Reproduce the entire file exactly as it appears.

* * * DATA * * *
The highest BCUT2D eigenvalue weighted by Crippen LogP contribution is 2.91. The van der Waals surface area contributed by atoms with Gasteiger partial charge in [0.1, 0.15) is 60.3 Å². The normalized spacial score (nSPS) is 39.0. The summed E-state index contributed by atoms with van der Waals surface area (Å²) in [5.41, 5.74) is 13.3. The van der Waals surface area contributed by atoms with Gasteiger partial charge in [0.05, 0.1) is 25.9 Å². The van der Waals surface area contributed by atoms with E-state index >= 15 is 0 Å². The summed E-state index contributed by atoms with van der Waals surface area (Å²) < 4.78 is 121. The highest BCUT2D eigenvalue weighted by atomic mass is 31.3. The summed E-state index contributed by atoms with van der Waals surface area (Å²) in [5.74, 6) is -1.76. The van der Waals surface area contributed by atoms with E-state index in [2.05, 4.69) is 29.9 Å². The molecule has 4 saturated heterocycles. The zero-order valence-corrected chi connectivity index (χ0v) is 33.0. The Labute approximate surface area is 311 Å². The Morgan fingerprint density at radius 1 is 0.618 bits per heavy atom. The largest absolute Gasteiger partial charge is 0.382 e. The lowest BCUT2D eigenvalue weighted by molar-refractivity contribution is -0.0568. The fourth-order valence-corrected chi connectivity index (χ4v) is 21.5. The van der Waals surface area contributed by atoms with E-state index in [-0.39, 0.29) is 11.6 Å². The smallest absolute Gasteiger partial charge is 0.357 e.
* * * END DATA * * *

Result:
The highest BCUT2D eigenvalue weighted by Crippen LogP contribution is 2.91. The van der Waals surface area contributed by atoms with Gasteiger partial charge in [0.1, 0.15) is 60.3 Å². The normalized spacial score (nSPS) is 39.0. The summed E-state index contributed by atoms with van der Waals surface area (Å²) in [5.41, 5.74) is 13.3. The van der Waals surface area contributed by atoms with Gasteiger partial charge in [0.05, 0.1) is 25.9 Å². The van der Waals surface area contributed by atoms with E-state index >= 15 is 0 Å². The summed E-state index contributed by atoms with van der Waals surface area (Å²) < 4.78 is 121. The highest BCUT2D eigenvalue weighted by atomic mass is 31.3. The summed E-state index contributed by atoms with van der Waals surface area (Å²) in [5.74, 6) is -1.76. The van der Waals surface area contributed by atoms with E-state index in [2.05, 4.69) is 29.9 Å². The molecule has 4 saturated heterocycles. The zero-order valence-corrected chi connectivity index (χ0v) is 33.0. The Labute approximate surface area is 311 Å². The Morgan fingerprint density at radius 1 is 0.618 bits per heavy atom. The largest absolute Gasteiger partial charge is 0.382 e. The lowest BCUT2D eigenvalue weighted by molar-refractivity contribution is -0.0568. The fourth-order valence-corrected chi connectivity index (χ4v) is 21.5. The van der Waals surface area contributed by atoms with E-state index in [-0.39, 0.29) is 11.6 Å². The smallest absolute Gasteiger partial charge is 0.357 e.